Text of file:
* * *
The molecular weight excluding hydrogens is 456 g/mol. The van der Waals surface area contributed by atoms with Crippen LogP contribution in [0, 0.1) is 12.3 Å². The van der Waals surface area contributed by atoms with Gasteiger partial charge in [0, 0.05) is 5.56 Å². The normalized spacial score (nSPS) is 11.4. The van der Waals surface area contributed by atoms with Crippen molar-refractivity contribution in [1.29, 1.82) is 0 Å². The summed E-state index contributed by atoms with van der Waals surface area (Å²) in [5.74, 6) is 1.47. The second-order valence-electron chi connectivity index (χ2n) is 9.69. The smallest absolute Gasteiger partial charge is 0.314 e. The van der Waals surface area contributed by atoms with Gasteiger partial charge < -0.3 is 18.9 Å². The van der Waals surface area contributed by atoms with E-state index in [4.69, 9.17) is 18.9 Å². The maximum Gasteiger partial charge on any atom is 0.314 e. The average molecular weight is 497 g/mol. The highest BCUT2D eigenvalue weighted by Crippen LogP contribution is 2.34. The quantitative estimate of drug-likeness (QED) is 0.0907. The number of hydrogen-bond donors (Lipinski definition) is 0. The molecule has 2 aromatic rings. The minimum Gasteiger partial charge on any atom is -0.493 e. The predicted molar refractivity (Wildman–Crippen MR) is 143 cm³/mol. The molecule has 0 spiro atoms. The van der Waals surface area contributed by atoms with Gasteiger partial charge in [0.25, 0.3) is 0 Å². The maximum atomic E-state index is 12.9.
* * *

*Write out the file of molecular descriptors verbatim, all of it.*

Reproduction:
The molecular weight excluding hydrogens is 456 g/mol. The van der Waals surface area contributed by atoms with Crippen LogP contribution in [0, 0.1) is 12.3 Å². The van der Waals surface area contributed by atoms with Gasteiger partial charge in [0, 0.05) is 5.56 Å². The normalized spacial score (nSPS) is 11.4. The van der Waals surface area contributed by atoms with Crippen molar-refractivity contribution in [1.29, 1.82) is 0 Å². The summed E-state index contributed by atoms with van der Waals surface area (Å²) in [5.74, 6) is 1.47. The second-order valence-electron chi connectivity index (χ2n) is 9.69. The smallest absolute Gasteiger partial charge is 0.314 e. The van der Waals surface area contributed by atoms with Gasteiger partial charge < -0.3 is 18.9 Å². The van der Waals surface area contributed by atoms with E-state index in [4.69, 9.17) is 18.9 Å². The maximum Gasteiger partial charge on any atom is 0.314 e. The average molecular weight is 497 g/mol. The highest BCUT2D eigenvalue weighted by Crippen LogP contribution is 2.34. The quantitative estimate of drug-likeness (QED) is 0.0907. The number of hydrogen-bond donors (Lipinski definition) is 0. The molecule has 2 aromatic rings. The minimum Gasteiger partial charge on any atom is -0.493 e. The predicted molar refractivity (Wildman–Crippen MR) is 143 cm³/mol. The molecule has 0 spiro atoms. The van der Waals surface area contributed by atoms with Gasteiger partial charge in [0.25, 0.3) is 0 Å². The maximum atomic E-state index is 12.9.